Yeah, there’s great potential to win over the ‘Development: Serious Business’ crowd completely, but how many people is that? Really? If mopar decided to brand their products solely as professional parts exclusively for automotive professionals, well I expect they wouldn’t do very well in the much larger tuner market. I think system 76 is doing a great service to society by focusing on the creativity (whatever that may be manifested as because I’m assuming you can throw emacs on it too).

I think you are selling yourself short to be honest. By tech savvy, I mean have a knowledge of computers. Understand enough about how they work to understand what an operating system is, let alone which one to install and how to install it.

I think most people don’t care enough about that sort of stuff to ever move to Linux or even free software. The way to get people to your product is provide a competitive edge to the competitors, something they will be without on the other platform. Right now, I don’t see what the competitive edge is that desktop linux has over any other desktop. The only area I see a competitive edge is for a developer.

This is a definite competitive edge, and it means something to me for sure. I just don’t think the majority of people in our fine world care about it.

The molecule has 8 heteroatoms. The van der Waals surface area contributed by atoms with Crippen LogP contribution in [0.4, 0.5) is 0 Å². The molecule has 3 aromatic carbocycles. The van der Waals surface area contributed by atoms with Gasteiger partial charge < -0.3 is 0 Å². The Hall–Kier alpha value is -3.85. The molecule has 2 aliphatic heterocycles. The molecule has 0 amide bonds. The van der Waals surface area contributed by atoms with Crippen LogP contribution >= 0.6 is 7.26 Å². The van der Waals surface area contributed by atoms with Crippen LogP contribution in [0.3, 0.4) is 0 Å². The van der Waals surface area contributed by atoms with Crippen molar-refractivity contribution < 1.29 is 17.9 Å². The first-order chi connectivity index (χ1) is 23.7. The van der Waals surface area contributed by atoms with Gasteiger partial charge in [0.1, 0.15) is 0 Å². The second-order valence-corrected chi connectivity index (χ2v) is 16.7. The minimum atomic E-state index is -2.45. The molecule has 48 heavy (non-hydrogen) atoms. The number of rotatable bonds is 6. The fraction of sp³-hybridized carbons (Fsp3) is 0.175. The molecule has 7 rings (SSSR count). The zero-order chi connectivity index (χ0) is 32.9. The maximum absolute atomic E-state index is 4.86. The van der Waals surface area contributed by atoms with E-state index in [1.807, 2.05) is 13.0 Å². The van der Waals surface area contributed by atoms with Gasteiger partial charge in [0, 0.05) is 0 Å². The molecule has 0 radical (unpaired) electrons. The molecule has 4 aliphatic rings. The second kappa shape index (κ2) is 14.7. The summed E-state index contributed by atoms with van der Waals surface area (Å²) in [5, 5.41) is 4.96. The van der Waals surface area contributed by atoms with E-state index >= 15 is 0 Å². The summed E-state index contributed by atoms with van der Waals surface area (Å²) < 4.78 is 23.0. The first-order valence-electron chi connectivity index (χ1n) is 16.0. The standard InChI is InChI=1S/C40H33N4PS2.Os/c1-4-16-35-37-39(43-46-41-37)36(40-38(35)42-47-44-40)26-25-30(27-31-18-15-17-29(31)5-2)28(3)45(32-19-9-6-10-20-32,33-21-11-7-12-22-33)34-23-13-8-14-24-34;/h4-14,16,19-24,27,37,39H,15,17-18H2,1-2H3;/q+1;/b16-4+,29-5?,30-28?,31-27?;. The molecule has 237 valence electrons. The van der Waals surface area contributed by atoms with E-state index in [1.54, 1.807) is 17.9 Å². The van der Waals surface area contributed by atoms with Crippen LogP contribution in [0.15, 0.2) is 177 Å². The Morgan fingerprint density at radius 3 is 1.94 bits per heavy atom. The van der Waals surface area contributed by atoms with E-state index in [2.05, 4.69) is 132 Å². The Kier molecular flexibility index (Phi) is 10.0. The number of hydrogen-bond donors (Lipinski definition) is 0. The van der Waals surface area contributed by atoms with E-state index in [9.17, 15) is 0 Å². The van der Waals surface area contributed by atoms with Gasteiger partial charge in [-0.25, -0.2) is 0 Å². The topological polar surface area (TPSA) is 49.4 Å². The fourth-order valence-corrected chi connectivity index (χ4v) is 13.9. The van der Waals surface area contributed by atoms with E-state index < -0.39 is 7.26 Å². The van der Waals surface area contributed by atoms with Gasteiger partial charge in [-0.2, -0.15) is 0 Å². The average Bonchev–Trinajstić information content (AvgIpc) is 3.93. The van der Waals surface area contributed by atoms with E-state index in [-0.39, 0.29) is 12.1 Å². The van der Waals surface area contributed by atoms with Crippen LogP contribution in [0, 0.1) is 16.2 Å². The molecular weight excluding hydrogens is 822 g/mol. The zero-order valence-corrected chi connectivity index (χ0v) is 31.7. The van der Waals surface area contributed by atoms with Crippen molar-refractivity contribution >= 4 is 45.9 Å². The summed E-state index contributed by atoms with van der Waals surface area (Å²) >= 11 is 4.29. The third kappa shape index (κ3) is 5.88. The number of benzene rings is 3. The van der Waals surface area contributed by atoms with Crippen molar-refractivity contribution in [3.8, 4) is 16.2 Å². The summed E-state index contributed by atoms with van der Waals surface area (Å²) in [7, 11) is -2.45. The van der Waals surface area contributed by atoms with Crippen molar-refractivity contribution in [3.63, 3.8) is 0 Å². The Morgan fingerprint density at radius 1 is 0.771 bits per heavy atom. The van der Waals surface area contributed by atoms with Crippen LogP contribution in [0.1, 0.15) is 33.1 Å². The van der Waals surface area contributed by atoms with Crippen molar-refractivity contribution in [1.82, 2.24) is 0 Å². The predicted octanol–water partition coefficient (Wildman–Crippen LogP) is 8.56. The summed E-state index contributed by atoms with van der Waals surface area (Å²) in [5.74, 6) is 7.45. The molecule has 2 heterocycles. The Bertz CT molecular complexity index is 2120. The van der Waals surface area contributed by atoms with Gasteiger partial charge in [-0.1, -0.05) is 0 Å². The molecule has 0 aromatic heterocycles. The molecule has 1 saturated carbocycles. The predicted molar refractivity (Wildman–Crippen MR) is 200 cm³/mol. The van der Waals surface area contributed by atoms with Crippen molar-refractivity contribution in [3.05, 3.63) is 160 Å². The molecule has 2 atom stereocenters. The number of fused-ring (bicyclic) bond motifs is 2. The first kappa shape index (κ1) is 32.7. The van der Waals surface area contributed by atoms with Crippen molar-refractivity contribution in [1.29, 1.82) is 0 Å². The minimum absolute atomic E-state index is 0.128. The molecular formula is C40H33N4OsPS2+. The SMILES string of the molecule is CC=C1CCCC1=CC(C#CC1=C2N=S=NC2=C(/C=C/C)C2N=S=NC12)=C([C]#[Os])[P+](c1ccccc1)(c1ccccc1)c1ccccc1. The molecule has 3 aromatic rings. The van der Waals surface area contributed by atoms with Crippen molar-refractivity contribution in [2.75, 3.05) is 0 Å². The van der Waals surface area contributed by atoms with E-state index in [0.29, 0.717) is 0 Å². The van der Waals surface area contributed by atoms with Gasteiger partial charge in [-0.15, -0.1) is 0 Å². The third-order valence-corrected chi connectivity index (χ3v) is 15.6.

I’m not from the US, so afraid I’m not completely clear on who mopar are, BUT I think carving your products towards a niche (developers in this case) is a well known and proven business plan.

How you get a system to be the best there is for developers is another thread, but as an aside I’m not suggesting an environment that is only controllable by emacs style keyboard shortcuts. I’m talking about having the best hardware, the best software (I would argue Linux at least has parity already in this section), and the best interaction between both (longest battery life, performance etc).

Was the shop you were thinking of called Tempo? As I recall they were more of an office type place, not unlike Staples. I bought my first laser printer in my local one back in the day.

That was it! Thanks, @AdamJPurcell!